Citrix Application Delivery Management service


One of the most powerful features of a StyleBook is the use of expressions. You can use StyleBooks expressions in various scenarios to compute dynamic values. The following example is an expression to concatenate a parameter value with a literal string.


$parameters.appname + "-mon"

This expression retrieves the parameter named appname, and concatenates it with the string -mon.

The following types of expressions are supported:

Arithmetic expressions

  • Addition (+)
  • Subtraction (-)
  • Multiplication (*)
  • Division (/)
  • Modulo (%)


  • Adding two numbers: $parameters.a + $parameters.b
  • Multiplying two numbers: $parameters.a * 10
  • Finding the remainder after division of one number by another:

15%10 Results in 5

String expressions

  • Concatenate two strings (+)


Concatenate two strings: str(“app-“) + $parameters.appname

List expressions

Merges two lists (+)


  • Concatenate two lists: $parameters.external-servers + $parameters.internal-servers

  • If $parameters.ports-1 is [80, 81] and $parameters.port-2 is [81, 82], the $parameters.ports-1 + $parameters.ports-2 displays as a list [80, 81, 81, 82].

Relational expressions

  • == : Tests if two operands are equal and returns true if they are equal, else returns false.

  • != : Tests if two operands are different and returns true if they are different, else returns false.

  • > : Returns true if the first operand is greater than the second operand, else returns false.

  • >= : Returns true if the first operand is greater than or equal to the second operand, else returns false.

  • < : Returns true if the first operand is lesser than the second operand, else returns false.

  • <= : Returns true if the first operand is lesser than or equal to the second operand, else returns false.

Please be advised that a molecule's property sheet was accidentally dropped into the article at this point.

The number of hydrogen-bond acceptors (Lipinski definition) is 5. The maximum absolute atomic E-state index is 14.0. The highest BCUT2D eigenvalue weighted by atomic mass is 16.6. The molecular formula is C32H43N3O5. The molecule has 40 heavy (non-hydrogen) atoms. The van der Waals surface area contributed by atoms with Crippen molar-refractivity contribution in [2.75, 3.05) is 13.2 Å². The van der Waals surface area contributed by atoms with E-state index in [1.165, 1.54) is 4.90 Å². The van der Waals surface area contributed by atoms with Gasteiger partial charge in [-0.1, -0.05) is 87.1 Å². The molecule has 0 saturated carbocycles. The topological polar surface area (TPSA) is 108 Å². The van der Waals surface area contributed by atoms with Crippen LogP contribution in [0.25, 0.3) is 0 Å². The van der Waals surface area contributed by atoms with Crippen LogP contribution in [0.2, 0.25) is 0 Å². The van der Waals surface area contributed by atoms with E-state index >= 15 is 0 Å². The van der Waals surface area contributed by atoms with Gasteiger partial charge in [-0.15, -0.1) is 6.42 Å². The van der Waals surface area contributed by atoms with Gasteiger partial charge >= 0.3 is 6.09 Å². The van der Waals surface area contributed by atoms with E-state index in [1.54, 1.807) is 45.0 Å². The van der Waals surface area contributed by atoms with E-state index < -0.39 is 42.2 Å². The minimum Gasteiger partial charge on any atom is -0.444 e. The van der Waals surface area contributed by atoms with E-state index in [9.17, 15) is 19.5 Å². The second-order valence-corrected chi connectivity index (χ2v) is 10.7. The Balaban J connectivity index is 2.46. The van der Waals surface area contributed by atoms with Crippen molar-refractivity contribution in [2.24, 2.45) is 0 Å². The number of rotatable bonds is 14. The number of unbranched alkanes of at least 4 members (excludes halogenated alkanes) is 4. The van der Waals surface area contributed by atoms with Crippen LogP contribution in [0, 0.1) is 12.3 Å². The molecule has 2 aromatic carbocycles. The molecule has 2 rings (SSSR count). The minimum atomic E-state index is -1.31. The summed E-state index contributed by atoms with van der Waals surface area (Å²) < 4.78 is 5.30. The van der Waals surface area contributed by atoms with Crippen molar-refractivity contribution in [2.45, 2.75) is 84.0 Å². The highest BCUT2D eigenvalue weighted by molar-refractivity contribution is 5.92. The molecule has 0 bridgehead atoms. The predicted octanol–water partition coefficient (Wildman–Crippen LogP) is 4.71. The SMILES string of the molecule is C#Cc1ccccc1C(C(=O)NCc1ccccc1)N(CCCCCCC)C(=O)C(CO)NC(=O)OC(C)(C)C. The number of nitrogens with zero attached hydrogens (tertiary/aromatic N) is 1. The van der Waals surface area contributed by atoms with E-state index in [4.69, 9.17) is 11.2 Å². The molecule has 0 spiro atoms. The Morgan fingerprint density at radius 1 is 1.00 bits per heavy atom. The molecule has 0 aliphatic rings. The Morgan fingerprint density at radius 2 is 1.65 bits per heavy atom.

• Use of Equality operator: $ = = "abcd"
  • Use of Inequality operator: $ != "default"
  • Examples for other relational operators

    • 10 > 9
    • 10 >= 10
    • 0 < 9
    • 10 <= 9
    • 10 == 10
    • 10 != 1

Logical expressions - boolean

  • and: The logical ‘and’ operator. If both operands are true, the result is true, else it is false.

  • or: The logical ‘or’ operator. If one of the operands is true, the result is true, else it is false.

  • not: The unary operator. If the operand is true, the result is false, and the opposite way.

  • in: Tests whether the first argument is a substring of the second argument

  • in: Tests if an item is part of a list


You can type-cast expressions where strings are converted into numbers (using int() builtin function) and numbers are converted to strings (using str() builtin function). Similarly, you can cast tcp-port to a number (using int() builtin function), and an IP address can be cast to a string (using the str() builtin function).

Use a delimiter before and after any operator. You can use the following delimiters:

  • Before an operator: space, tab, comma, (, ), [, ]

  • After an operator: space, tab, (, [

For example:

  • abc + def

  • 100 % 10

  • 10 > 9

  • $item in $parameters.some-list

Verbatim string expressions

You can use verbatim strings when special characters in a string have to take their literal form. These strings can contain escape characters, backslash, quotes, parentheses, whitespaces, brackets, and so on. In verbatim strings, the special characters’ usual interpretation is skipped. All the characters in the string are preserved in their literal form.

In StyleBooks, you can include Citrix ADC Policy Expressions in their literal form using verbatim strings. The Policy Expressions typically contain special characters. Without verbatim strings, you have to escape special characters by breaking strings into substrings.

To create a verbatim string, encapsulate a string between special characters as follows:


You can use verbatim strings in the StyleBook expressions.


Do not use the sequence of characters }~ in an input string because this sequence indicates the end of a verbatim string.